Five years of GST: Rates for some goods still in need of fine-tuning | Business Standard News

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The ground report from Ambattur in Tamil Nadu shows GST is a mixed bag

Ambattur Industrial Estate

Most companies in Chennai’s Ambattur Industrial Estate expressed concern over the recent rise in fuel prices and the exclusion of petrol and diesel from GST

The noise of clanging metal and sparking welding machines is a sweet sound for people on Ambattur Industrial Estate on the outskirts of Chennai in Tamil Nadu for it marks a recovery of sorts from the turmoil of the launch of GST in 2017.

The experience of GST — ‘one nation, one tax’ — has proved to be a mixed bag. With the passage of time, looking back, some employers see GST as one of the most positive policy initiatives ever. Others are still hurting over the impact. A third group has mixed feelings.

What is not in doubt is that for industrialists on the estate, spread across 1,450 acres in what is the largest small-scale industrial estate in south Asia, what followed was a complete overhaul of business.

Prior to GST, there were around 2,400 micro, small and medium enterprises (MSMEs) in the area. That number now stands at 1,800 units, a fall of 25 per cent. But far from seeing this reduction as a negative fallout of GST, some industry officials see it on the contrary as a sign of GST’s success.

“A lot of companies shut down. I see this as a plus point for the industry. In the excise duty regime, the same group used to float three-four companies for the same business to remain under the threshold of excise duty (Rs 20 crore). Post-GST, these companies merged into one,” said A N Gireeshan, president of Ambattur Industrial Estate Manufacturers Association.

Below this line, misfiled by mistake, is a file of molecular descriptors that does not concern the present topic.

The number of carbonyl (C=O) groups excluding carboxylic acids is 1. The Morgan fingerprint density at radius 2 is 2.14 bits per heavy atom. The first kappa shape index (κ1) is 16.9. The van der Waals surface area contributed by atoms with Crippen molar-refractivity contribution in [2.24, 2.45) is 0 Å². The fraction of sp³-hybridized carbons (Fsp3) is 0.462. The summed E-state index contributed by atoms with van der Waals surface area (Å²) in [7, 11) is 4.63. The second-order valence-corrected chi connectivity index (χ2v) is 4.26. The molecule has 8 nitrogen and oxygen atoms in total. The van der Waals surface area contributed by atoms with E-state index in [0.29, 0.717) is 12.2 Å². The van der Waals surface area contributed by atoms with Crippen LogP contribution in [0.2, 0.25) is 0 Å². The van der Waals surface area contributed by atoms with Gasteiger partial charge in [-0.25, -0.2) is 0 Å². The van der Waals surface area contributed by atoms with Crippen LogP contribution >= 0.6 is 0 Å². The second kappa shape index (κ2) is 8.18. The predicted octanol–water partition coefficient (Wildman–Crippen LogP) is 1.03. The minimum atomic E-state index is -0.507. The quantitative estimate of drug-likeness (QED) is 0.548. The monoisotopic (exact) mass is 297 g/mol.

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What happened in Ambattur was replicated on a larger scale in Tamil Nadu. The number of MSME units came down by 18.45 per cent within a year after the new tax regime came into effect. The majority of the companies on the estate area are component suppliers to the automobile and engineering sectors. “Due to GST, there was no loss of revenue or jobs. But even after five years, it needs fine tuning regarding the rates of several products,” said one of the employers, on condition of anonymity.

With 60 per cent of the companies dependent on the automobile sector, one major issue that MSMEs here face is the payment of input tax credit.

“Input tax credit is collected from MSMEs by the government regardless of the credit period enjoyed by large companies who are our clients. This credit period may sometimes extend up to 75 days, adding a burden on the industry,” said M Balachandran, CEO, Delta Control Systems.

Delta’s clients include car and tractor manufacturers and companies in the water pump and oil pump sector. The automobile sector is kept at a GST bracket of 28 per cent and there is a demand for its reduction.

Balachandran recalls that during the first two years, there was lack of clarity on product classification (various slabs), how to access input tax credit, and other uncertainties over the new tax regime. Most companies had to seek the help of accounting agencies.

“For business to consumer companies, GST came as a big blow initially as it affected their prices and they were treated at par with large companies. In the longer run, billing and maintenance of books remained simple,” said Balachandran.

The frequent change in rules was also a hassle. “One tax eventually ended up as three taxes — SGST, CGST and IGST. We have to report to two different authorities with SGST under the state government and the other two under the Centre so the purpose of ‘one tax’ is not served from certain angles. The frequent changes in the rules is also highly disturbing,” said Raghavan Sridharan of Spico Printing Inks.

Most companies in the region expressed concern over the recent rise in fuel prices and the exclusion of petrol and diesel from GST.

“Fuel prices are pinching us. In addition to this, the current rise in raw material prices in steel, copper, aluminium and nickel by 50-60 per cent is affecting our profitability,” said Gireeshan.

The launch of the Electronic Way (e-way) Bill that tracks goods in transit has simplified the earlier complex process for MSMEs.

“During the initial days, there were hiccups in the GST regime due to confusion regarding rates that led to losses for some companies. However, the tax regime and the e-way bill made life simpler for companies like us in the paper industry,” said Rajeesh Kumar of Siddhi Vinayak Enterprises, which is part of the paper industry. The other positive aspect of the tax is that for a large industrial estate like Ambattur, GST removed the burden of dealing with multiple departments such as sales tax and excise.

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